Fun With Fonts

| March 7, 2013 | 3 Comments

I must have been a designer in a past life (or perhaps I’m one of Tino’s Jacks), because typefaces are among the many things that make me nerd-out. So when I saw that fonts were the subject of last week’s HTC Agora, I knew that I had to be there.

I know what you’re thinking: “fonts? What’s the big deal? So long as the words are the same, does the font they’re written in really matter?” Allow me to answer that question with a picture.

You would not attend this school.

You would not attend this school.

Okay, so that’s an extreme case. Only a clown school would consider using Comic Sans for their logo. But I think I’ve illustrated my point: the fonts we use are not accidental, and a simple change in font can radically change the tone of the message. Consider the differences between Gotham, the font used by the Obama-Biden campaign, and the sterner appearance of Trajan, as used by Romney-Ryan.

One chose a modern font, the other chose a font designed to look like the lettering found in Rome.

Why does the N in Romney connect to M, but not to E? The kerning could use some work.

I doubt anyone’s vote was swayed by the choice of typeface, but it’s not a stretch to suggest that the fonts reflect their intended audiences: Obama used a font designed in 2000 in a campaign aimed at young voters, while Romney proposed a very straightforward return to tradition with a font designed to look like Rome. In 2008, John McCain’s campaign used Optima—the font used on the Vietnam Veterans’ Memorial. These choices are not made lightly; designers and experts get paid hefty sums to know how to present every detail of a campaign or business.

Look at the logos for Pepsi and Coca-Cola and try to guess which one has been in use for decades, and which one was redesigned within the past few years to appeal to the youth. If you didn’t know better, it’d be hard to guess that the two companies are in the same business.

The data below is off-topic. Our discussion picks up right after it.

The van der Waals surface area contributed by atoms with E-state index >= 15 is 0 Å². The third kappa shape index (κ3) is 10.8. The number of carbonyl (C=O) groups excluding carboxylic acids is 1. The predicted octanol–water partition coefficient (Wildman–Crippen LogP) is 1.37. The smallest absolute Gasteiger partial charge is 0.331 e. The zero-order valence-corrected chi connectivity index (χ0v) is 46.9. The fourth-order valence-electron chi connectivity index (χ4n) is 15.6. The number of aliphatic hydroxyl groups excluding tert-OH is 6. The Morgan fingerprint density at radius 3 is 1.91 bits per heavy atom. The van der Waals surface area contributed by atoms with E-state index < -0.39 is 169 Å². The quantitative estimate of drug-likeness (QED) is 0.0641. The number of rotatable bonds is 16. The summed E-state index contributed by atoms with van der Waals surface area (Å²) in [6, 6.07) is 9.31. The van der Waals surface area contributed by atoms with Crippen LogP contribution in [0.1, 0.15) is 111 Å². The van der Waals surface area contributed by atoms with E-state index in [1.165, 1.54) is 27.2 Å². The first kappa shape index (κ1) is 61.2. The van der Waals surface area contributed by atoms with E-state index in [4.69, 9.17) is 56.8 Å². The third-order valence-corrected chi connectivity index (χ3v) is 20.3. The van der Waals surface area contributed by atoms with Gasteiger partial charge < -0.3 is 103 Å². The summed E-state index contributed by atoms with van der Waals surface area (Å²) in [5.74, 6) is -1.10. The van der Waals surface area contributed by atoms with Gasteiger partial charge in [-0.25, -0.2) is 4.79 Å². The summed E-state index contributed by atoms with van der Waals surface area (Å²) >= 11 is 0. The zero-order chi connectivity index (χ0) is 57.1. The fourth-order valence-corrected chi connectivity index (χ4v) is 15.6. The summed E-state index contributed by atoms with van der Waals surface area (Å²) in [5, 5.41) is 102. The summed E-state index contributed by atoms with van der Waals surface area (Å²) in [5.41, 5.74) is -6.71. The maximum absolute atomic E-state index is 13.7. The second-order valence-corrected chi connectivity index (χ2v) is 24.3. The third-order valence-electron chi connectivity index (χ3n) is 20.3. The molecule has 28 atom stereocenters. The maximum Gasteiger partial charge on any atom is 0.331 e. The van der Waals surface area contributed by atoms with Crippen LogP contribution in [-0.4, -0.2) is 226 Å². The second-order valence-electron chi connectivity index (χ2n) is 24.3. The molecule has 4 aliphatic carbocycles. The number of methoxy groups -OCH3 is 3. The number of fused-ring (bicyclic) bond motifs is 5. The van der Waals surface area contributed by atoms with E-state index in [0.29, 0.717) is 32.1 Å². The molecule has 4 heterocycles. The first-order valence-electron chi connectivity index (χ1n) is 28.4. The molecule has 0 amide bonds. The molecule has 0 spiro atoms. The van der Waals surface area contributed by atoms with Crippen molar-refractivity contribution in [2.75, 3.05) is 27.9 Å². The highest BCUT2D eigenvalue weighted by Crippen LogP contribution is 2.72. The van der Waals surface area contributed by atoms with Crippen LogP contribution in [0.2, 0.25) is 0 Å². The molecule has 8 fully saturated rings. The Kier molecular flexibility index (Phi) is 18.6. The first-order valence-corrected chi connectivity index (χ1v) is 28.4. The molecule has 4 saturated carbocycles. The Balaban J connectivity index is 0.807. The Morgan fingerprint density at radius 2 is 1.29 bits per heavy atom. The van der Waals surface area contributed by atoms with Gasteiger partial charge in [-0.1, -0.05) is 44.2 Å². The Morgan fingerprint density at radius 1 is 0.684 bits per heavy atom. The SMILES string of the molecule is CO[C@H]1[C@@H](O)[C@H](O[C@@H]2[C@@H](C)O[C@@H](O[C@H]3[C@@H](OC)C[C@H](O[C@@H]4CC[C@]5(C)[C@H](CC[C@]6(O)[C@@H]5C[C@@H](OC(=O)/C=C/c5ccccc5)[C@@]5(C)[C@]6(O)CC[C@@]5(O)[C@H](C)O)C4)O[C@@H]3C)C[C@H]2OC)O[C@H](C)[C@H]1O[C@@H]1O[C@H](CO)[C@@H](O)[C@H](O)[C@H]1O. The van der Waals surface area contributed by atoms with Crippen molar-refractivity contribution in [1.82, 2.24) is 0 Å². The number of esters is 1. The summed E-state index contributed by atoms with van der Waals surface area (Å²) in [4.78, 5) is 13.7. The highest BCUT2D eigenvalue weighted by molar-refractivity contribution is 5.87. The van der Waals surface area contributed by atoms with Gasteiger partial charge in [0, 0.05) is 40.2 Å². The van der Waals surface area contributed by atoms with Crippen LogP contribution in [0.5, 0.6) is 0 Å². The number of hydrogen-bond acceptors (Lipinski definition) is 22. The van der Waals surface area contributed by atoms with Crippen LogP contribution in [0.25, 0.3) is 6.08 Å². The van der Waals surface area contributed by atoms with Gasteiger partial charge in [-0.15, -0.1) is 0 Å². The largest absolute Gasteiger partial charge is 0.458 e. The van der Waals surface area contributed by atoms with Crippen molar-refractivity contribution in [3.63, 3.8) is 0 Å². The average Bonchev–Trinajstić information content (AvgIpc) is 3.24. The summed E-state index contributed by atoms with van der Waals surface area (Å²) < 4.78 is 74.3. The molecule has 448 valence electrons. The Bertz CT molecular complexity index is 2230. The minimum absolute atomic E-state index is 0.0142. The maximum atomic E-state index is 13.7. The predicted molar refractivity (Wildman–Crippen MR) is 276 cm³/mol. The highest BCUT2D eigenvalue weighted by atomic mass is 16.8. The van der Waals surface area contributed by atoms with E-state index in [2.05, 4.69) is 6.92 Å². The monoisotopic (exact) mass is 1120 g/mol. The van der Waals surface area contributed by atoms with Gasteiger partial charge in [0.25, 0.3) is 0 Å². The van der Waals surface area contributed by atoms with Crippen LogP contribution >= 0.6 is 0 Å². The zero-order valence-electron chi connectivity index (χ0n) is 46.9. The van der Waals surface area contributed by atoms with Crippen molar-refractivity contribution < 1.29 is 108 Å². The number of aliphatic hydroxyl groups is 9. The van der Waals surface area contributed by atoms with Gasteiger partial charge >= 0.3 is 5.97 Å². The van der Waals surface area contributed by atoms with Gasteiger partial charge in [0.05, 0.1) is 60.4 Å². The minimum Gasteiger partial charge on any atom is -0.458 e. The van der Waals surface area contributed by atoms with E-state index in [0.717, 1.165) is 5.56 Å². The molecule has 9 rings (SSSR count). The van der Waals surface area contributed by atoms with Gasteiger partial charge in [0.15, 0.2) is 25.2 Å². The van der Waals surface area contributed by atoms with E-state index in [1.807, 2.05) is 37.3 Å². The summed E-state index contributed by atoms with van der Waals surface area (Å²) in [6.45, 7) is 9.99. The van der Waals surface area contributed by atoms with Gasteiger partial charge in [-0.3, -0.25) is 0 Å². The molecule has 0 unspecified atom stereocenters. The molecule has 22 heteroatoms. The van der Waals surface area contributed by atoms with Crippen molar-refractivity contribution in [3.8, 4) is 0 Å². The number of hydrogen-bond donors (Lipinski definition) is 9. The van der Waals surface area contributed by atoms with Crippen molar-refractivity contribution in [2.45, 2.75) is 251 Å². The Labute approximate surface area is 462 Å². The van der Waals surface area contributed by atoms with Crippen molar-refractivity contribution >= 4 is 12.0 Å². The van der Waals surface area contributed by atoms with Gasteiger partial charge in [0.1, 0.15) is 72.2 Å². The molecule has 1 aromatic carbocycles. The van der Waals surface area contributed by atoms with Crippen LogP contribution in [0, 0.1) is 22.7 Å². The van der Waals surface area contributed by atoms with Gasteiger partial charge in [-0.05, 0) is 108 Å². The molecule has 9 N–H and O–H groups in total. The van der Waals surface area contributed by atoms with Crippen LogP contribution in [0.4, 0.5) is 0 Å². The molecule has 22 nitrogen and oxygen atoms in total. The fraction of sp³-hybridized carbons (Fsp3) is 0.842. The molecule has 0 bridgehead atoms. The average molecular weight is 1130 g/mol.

For just $1.2 billion, you too can remove capital letters from your company’s wordmark!

But if you aren’t majoring in graphic design or advertising, why should you care?

Well, if you’re writing a paper perhaps you’d like to know that a study shows that people trust Baskerville more than any other font—perhaps you’d also like a professor who allows you to make that choice. But if you spend more time reading words than looking at them, it’s because the fonts are doing a good job of fitting in. You would notice (and hate) if a textbook was written in Impact. On a sign or a headline, it wouldn’t steal a second glance from you. 90% of the time, fonts are there not to seem out of place.

Culture Shock posts are written in Arial, a fairly standard font that doesn’t have serifs, those fancy add-ons at the end of letters. Does that say something about us? Does your font choice, if you’ve ventured beyond Times New Roman, say something about you?

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Category: Art and Literature, Campus Culture, featured, Thurman Thoughts

Ryan Brister

About the Author ()

Ryan is studying journalism in the college of communication. He hails from Rochester, New York, and is slowly growing tired of explaining that it's really quite far from NYC. He watches far too much sports and likes to think of his life as a really long (and occasionally boring) book. His guilty pleasures include most of the music from the 1980s and every movie Sylvester Stallone ever starred in.

Comments (3)

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  1. Anonymous says:


  2. Jeff Fox says:

    Fun facts about Comic Sans: though it looks ridiculous, it’s actually one of the easiest to read, and great for people with dyslexia. Also, it’s the only/one of the few fonts with a proper lower cas “a,” which makes it great for children learning to read and write.

    Also, PowerPoint presentation to announce the Higgs boson, the most important discovery in physics in years, was written in Comic Sans. For a significant fraction of the Internet, this was the most important thing to talk about from the discovery.

  3. Jeff Marks Jeff Marks says:

    I’m a big fan of the fonts used in the title sequences of TV shows and movies. Wes Anderson refuses to use anything but Futura Bold. And for some reason, sci-fi movies predict that in the future, the letter A will become an upside-down V. I’ve always found that funny.

    Best font, hands down, goes to Twin Peaks:

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